Many of these (what back then would have been thought of as General Knowledge) facts and ideas I had absorbed before moving up into high school aged 10/11.
All this through books and publications as unacademic as; The Joy of Knowledge, 3000 Questions and Answers, A Children’s History of the World, An Encyclopedia of Mythology.. all birthday or Christmas gifts, mostly from my parents who by the time I was ten years old, may well have had less books in the house collectively than I had amassed in my own room. But still, they encouraged me to read.
If you wish to simultaneously depress yourself and yet laugh uncontrollably, get some of your students to firstly, draw a map of the world as large as they can on the whiteboard, then add the names of the countries they know and those you shout out… for bonus fun, get them to plot various historical or socially significant world events on top of this.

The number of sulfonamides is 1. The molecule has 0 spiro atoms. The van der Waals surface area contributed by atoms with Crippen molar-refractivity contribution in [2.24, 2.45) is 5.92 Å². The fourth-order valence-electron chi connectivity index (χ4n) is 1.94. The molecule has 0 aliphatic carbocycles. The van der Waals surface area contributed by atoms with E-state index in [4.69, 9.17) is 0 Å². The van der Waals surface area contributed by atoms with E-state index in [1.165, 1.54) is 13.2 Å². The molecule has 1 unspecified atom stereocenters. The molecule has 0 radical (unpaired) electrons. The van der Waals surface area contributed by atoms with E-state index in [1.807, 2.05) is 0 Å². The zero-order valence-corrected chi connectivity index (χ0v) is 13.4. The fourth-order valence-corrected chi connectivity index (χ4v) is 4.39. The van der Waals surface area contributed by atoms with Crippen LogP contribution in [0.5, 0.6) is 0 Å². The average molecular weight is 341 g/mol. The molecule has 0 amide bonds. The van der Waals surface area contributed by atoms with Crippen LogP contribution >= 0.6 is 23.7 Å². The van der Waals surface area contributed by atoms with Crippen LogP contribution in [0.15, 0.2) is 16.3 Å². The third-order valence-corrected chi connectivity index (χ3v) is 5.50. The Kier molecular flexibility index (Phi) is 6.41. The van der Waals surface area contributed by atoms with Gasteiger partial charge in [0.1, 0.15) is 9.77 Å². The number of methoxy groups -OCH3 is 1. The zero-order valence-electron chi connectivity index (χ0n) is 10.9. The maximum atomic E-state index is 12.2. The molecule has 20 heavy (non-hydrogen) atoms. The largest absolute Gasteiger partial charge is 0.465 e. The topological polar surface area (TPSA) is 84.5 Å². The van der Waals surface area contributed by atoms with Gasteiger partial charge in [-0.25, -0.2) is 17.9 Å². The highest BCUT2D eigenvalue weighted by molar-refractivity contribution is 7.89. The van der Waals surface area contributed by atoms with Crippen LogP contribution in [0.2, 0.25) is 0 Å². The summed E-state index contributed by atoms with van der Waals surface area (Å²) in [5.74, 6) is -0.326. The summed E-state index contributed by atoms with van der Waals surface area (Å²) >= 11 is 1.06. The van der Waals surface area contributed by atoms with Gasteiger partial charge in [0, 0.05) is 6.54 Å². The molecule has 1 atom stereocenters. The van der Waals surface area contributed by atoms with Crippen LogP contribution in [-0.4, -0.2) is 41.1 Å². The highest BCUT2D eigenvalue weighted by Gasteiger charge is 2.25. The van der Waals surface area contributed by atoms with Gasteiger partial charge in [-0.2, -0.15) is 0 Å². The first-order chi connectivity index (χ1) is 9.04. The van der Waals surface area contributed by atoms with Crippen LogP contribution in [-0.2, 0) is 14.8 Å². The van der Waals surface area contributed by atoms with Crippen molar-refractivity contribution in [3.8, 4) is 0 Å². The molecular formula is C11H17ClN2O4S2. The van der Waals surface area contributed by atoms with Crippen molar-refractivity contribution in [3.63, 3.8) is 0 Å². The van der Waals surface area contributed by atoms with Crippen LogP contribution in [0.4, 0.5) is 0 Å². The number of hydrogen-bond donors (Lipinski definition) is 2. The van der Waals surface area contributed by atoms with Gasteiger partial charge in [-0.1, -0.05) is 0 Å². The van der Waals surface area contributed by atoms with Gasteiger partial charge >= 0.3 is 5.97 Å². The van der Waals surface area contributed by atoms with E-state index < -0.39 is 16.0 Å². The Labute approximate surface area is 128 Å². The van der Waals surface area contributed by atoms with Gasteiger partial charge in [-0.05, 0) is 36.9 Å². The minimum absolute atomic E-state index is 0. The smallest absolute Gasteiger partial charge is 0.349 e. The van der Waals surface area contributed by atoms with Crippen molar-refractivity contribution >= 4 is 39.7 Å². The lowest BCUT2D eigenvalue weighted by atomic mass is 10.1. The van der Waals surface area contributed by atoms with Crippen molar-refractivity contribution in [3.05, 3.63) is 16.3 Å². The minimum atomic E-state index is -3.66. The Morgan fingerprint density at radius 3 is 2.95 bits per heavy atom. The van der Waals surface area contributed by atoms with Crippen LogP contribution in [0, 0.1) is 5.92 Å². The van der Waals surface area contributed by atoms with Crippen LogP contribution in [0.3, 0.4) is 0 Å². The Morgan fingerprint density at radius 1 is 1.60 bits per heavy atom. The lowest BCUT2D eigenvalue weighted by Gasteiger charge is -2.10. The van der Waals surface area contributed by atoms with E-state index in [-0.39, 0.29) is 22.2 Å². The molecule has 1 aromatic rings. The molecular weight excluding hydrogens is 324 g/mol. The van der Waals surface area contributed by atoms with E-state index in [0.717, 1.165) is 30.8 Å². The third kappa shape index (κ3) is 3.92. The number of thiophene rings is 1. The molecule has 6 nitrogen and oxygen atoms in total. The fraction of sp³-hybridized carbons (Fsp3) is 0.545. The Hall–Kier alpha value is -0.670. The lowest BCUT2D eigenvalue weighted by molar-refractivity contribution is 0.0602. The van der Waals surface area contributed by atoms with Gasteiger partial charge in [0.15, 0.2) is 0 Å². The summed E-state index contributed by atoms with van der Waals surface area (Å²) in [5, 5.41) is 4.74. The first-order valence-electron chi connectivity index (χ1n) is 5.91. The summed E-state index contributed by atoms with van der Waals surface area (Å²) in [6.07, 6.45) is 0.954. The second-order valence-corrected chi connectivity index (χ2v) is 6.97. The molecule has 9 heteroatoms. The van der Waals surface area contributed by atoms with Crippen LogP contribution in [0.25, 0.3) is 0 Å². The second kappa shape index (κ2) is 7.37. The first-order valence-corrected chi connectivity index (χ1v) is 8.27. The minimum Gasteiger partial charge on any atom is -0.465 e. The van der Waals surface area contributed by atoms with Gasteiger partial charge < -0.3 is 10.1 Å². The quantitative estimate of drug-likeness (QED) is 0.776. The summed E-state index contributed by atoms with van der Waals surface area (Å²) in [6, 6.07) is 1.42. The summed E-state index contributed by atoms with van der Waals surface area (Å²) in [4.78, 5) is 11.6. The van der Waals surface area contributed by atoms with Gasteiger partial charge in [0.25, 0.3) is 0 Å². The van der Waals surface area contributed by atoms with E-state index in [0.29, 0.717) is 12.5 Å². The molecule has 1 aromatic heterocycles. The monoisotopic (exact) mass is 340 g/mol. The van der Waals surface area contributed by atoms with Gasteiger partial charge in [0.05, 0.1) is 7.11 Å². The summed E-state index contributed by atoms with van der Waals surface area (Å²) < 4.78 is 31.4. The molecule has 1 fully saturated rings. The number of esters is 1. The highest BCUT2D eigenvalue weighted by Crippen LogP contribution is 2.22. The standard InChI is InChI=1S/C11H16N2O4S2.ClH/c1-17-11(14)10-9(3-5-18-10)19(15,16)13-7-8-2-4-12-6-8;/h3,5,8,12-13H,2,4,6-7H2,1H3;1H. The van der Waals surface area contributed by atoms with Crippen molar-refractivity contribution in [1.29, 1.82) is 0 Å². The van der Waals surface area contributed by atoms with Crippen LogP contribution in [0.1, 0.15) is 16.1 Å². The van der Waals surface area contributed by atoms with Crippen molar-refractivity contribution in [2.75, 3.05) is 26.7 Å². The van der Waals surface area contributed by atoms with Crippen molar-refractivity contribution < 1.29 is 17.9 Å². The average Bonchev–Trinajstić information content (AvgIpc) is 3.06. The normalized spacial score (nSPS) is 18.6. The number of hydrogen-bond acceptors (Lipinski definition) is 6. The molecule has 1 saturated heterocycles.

I’ve often tried to explain to students how engaging with these additional pieces of knowledge and developing a wider understanding of the world, not through rumour or social media or internet forum gossip, can add a wash of colour to your everyday life.
A little science, a little history and a rudimentary understanding of geography and other cultures can go a very long way.
Having developed a love of learning, facts don’t remain simplistic, isolated and unrelated objects or orphaned packets of information, they become tools for prying at the shutters nailed over the world and its hidden meanings; a language that can be read on any given street.
An intrinsic self-built Wikitude if you will, that adds colour and layers of information (and questions, lots of questions) over the grey, flat, familiar streets you walk down every day.
7 – Lastly, if not quite finally …but of course, completely understandably, occasionally, it can be simply the age of the students.